The Branford American Legion Post 59 wishes to honor family and families of members of the Armed Forces who are serving in the war.
Family members are urged to stop by the Branford News office on Suwannee Ave. and pick up a replica of a Blue Star Service Poster and at that time give information about a loved one, for newspaper files.
Bill Mann is Commander of Legion Post 59. The following are facts about the Blue Star Service Banners:
The Blue Star Service Banner was designed and patented in 1917 by World War Army Capt. Robert L. Quelsner of the 5th Ohio Infantry who had 2 sons serving on the front lines. It quickly became the unofficial symbol of a child in the service.
On Sept. 24, 1917, an Ohio congressman read the following into the congressional record; the mayor of Cleveland, the Chamber of Commerce and the Governor of Ohio have adopted this service flag. The world should know of those who give so much for liberty. The dearest thing in the entire world to a father and mother-their children.
During World War II, the department of war issued specifications on the manufacture of the banner as well as guidelines indicating when and whom, the service flag could be flown or the service lapel button could be worn. The banner can be seen hanging in the front window of Mrs. Ryan's house in the movie Saving Private Ryan.
Today, Blue Star Service Banners are displayed by families who have a loved one serving in the armed forces, included activated members of the National Guard and Reserves, whether the family member is a son, daughter, brothers, sister, wife, husband, cousin, grandchild, etc. The Banner displayed in the front window of home shows a family's pride in their loved one serving in the military and reminds others that preserving America's freedom demands much.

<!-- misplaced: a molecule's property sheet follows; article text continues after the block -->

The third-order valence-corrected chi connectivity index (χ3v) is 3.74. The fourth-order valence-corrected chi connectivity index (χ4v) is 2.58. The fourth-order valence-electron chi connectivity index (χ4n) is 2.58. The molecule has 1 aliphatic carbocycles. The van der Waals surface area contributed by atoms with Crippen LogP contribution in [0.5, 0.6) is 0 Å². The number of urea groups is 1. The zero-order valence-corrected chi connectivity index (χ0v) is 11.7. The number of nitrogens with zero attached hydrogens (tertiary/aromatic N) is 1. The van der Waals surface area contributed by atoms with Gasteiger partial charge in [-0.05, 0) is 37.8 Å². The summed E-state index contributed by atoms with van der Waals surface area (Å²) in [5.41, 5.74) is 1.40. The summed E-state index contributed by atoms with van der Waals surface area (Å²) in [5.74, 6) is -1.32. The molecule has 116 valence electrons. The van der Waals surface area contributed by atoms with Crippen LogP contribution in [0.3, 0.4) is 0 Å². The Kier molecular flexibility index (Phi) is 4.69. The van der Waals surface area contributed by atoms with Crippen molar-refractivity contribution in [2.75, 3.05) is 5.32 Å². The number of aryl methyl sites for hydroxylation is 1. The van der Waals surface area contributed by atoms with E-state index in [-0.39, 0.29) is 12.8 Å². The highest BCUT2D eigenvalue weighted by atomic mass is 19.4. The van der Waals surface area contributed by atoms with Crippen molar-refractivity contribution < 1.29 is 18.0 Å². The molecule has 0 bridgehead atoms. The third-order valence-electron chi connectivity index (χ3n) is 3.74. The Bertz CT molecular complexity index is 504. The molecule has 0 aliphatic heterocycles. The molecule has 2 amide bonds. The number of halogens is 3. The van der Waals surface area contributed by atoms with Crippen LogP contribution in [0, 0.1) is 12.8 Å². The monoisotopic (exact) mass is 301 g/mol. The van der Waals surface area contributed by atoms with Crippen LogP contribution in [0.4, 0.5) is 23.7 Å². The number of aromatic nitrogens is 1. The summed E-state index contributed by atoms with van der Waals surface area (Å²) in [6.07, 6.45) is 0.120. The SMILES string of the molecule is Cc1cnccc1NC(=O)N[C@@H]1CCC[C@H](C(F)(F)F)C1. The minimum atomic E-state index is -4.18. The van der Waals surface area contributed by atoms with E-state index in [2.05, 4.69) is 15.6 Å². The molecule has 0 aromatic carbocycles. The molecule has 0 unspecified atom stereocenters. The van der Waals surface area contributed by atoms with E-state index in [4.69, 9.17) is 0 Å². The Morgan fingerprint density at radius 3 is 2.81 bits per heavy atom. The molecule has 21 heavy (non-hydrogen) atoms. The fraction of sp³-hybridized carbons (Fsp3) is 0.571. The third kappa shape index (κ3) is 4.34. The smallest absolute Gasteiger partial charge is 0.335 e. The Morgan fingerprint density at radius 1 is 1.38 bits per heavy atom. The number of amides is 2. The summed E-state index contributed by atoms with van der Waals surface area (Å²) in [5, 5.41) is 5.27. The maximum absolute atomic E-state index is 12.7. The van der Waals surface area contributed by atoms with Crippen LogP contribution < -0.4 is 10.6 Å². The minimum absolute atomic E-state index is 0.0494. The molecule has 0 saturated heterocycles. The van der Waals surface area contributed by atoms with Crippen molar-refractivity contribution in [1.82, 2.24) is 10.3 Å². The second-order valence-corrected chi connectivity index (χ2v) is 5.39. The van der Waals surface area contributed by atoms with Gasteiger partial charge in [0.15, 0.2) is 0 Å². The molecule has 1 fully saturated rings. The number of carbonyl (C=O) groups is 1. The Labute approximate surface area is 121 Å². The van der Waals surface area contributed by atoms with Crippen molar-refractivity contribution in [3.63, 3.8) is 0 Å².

The blue star represents one family member serving in the armed forces. A banner can have up to 5 stars, signifying that five members of that family are currently in military uniform on active duty.
A gold star replaced the blue star if that relative was killed or died in service. If more than one star appears on the flag, the gold star takes place of honor nearest the staff.
Blue Star mothers and Gold Star mothers organizations were established during World War I and remain active today, although with a reduced membership.
Blue Star Service Banners, while widely used across America during World War I and II were not embraced during the Korean or Vietnam wars with nearly the same enthusiasm.
The American Legion is rekindling the tradition and spirit of pride in our military men and women following the horrific terrorist attacks of September 11, 2001. The American Legion is providing banners to families in communities across the nation.
The Blue Star Banner is available at the Branford News office located at 705 NW Suwannee Ave. in Branford.